‘Friday Night Lights’ – ‘Swerve’: Is this the little girl I carried?

Senior Television Writer
05.20.11 45 Comments

(I originally posted this review back when “Friday Night Lights” was doing its exclusive DirecTV run. The comments from that period have been preserved. For the sake of people who are watching the episodes as they air on NBC, I will ask anyone commenting from this point forward to only discuss plot events up to the episode in question. Do not discuss, or even allude to, anything that has yet to air on NBC. Thank you.)

A review of tonight’s “Friday Night Lights” coming up just as soon as rhinestones make me look trashy…

“I don’t know that girl in there.” -Eric

The two main plots in “Swerve” spin out of previous storylines I haven’t loved: Julie’s affair with her sleazy married TA, and Vince’s life of crime in season four. But where I still find the Kennard stuff problematic, the Julie plot finally began to work when it became much less about Julie’s mistake than about Eric and Tami’s reaction to it.

Kyle Chandler and Connie Britton were their usual fantastic selves – stories where Coach and Mrs. Coach are worried about Coach Jr. tend to bring out the best in both performers – and what I particularly liked about this story was the progression of it. Julie tries her stupid plan with the car crash, then confesses to Tami, and at first Tami is in the supportive, concerned mother mode. And then it dawns on Eric that Julie crashed the car on purpose, and things begin to spiral, particularly once Julie tries to use the slapping incident as an excuse for running away from a college experience she wasn’t enjoying in the first place. Though Eric and Tami have their flaws, they have always been about personal responsibility first and foremost, and to realize that this is what their daughter has grown up to be shook them to the core – to the point where Eric walked out on one practice and then nearly missed the start of a game. That is not something that our Coach does, but that’s how bad this is. It was startling how much more relaxed and happy Eric seemed when he showed up in the locker room and heard Billy’s speech calling for the opponents’ blood – even though Eric hasn’t been crazy about the renegade style of play that the Lions have begun to adopt, the football field is still the one part of his life that makes sense(*), and the idea of delivering some pain to others probably sounds appealing to him at that moment.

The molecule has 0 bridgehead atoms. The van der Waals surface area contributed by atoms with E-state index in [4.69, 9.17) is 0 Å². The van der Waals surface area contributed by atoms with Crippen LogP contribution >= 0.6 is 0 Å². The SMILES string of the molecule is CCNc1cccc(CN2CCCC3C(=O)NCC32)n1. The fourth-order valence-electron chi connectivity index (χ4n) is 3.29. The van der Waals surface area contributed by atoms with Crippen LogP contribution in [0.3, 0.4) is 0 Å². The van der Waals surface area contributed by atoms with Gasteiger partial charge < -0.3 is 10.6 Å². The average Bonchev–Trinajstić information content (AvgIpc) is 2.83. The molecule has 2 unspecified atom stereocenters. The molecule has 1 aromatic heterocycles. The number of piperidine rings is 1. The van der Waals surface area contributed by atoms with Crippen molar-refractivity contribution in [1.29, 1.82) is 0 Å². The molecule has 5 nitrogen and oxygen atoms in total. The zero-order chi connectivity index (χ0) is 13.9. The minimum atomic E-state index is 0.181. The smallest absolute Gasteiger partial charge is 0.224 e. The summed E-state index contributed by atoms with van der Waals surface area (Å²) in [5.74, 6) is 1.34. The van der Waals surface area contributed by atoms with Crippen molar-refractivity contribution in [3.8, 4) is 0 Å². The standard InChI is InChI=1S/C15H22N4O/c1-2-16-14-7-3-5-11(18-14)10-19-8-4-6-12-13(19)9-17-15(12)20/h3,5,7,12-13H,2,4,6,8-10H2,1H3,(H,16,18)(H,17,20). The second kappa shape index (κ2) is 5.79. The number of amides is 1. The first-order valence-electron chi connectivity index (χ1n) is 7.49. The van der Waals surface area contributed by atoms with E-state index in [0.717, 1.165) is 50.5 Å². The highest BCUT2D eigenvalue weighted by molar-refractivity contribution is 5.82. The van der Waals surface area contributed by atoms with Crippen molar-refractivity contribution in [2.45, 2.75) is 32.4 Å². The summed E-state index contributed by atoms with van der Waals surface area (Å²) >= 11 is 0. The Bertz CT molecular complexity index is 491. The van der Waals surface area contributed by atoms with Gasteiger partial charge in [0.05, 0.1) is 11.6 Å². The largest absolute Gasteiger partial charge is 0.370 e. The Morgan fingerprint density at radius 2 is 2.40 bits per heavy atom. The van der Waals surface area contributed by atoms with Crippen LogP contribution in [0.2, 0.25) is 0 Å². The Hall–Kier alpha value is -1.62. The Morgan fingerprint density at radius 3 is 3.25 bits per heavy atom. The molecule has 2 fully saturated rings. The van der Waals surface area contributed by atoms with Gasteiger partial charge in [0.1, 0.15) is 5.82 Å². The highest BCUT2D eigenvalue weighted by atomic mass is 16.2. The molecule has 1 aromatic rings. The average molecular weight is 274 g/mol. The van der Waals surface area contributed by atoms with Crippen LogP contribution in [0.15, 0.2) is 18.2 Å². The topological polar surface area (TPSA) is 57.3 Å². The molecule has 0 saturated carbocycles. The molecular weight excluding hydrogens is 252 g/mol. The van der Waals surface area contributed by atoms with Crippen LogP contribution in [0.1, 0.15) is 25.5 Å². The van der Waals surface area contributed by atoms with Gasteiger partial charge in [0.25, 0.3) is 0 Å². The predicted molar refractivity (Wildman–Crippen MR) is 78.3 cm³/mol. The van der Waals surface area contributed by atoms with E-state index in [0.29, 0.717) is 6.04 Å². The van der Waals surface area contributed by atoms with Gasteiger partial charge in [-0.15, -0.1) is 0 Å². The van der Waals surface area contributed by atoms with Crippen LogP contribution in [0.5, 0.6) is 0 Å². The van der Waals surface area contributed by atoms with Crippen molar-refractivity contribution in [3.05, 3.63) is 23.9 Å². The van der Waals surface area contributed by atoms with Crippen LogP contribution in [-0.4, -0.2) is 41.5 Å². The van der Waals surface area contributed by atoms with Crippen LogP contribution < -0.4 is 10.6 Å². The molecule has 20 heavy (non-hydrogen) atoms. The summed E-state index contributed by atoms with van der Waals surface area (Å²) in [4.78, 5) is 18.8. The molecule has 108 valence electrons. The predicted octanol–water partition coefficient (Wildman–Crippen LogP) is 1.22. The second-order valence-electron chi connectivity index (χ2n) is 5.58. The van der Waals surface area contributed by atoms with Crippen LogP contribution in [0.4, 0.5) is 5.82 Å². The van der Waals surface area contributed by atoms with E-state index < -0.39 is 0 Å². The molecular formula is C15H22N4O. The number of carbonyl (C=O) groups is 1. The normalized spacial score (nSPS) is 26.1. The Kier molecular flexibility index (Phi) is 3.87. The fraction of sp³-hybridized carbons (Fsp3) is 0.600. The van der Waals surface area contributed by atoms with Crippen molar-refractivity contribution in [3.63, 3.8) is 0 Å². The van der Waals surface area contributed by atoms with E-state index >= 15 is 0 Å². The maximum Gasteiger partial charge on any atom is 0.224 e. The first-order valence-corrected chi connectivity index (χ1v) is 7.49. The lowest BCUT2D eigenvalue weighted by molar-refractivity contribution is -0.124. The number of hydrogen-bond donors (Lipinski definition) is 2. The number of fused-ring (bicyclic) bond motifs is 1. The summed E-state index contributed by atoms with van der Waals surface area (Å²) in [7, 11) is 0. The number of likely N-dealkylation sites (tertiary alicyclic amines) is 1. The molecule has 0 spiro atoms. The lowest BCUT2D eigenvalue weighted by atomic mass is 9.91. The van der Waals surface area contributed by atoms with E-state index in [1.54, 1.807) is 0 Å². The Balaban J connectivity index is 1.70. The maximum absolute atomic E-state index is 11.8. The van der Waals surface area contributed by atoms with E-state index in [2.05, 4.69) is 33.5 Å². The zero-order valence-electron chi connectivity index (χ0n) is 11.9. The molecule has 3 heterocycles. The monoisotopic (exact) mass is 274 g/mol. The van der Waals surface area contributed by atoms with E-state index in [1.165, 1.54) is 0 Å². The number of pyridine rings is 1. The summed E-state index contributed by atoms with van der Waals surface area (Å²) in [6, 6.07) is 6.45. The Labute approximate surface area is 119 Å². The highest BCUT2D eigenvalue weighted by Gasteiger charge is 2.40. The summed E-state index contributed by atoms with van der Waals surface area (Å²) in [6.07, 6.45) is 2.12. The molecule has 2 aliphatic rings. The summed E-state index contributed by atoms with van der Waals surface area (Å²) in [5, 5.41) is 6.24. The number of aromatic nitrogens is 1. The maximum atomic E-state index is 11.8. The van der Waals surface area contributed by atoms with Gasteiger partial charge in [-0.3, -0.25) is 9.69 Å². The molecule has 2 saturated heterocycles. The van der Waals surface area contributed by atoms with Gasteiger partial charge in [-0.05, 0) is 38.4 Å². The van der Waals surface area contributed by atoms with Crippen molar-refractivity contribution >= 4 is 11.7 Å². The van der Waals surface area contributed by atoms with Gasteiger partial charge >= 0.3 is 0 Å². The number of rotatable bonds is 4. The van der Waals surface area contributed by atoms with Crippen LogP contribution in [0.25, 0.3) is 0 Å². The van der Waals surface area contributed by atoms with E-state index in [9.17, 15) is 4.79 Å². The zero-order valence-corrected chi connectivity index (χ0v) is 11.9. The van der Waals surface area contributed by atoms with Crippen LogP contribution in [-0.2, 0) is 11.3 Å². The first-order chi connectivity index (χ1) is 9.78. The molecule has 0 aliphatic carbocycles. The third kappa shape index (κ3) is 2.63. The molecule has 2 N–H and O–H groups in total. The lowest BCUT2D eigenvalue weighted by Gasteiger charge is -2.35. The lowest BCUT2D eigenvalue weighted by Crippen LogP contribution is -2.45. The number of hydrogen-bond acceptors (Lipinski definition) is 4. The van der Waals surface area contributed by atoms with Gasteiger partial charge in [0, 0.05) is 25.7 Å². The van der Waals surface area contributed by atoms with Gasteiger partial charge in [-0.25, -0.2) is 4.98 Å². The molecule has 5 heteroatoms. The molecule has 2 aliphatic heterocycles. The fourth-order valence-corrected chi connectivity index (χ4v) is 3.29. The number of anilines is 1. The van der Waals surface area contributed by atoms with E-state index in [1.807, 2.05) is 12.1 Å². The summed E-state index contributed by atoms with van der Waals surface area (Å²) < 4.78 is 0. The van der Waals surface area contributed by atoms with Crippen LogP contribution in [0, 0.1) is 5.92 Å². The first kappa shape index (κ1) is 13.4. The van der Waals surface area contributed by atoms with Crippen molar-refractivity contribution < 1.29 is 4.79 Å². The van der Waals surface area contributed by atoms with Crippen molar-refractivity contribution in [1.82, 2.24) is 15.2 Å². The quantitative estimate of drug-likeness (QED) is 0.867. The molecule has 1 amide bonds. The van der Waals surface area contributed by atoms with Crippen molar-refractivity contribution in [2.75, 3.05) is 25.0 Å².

(*) On the other hand, Eric’s line to the team before they walk under the bleachers – “Who you are on that field tonight is who you’re gonna be for the rest of your lives” – sounds like the kind of thing he desperately wants to believe, given what’s happening at home with Julie. Because if football doesn’t, in fact, mold boys into fine men, then what the hell does make sense in Eric’s life?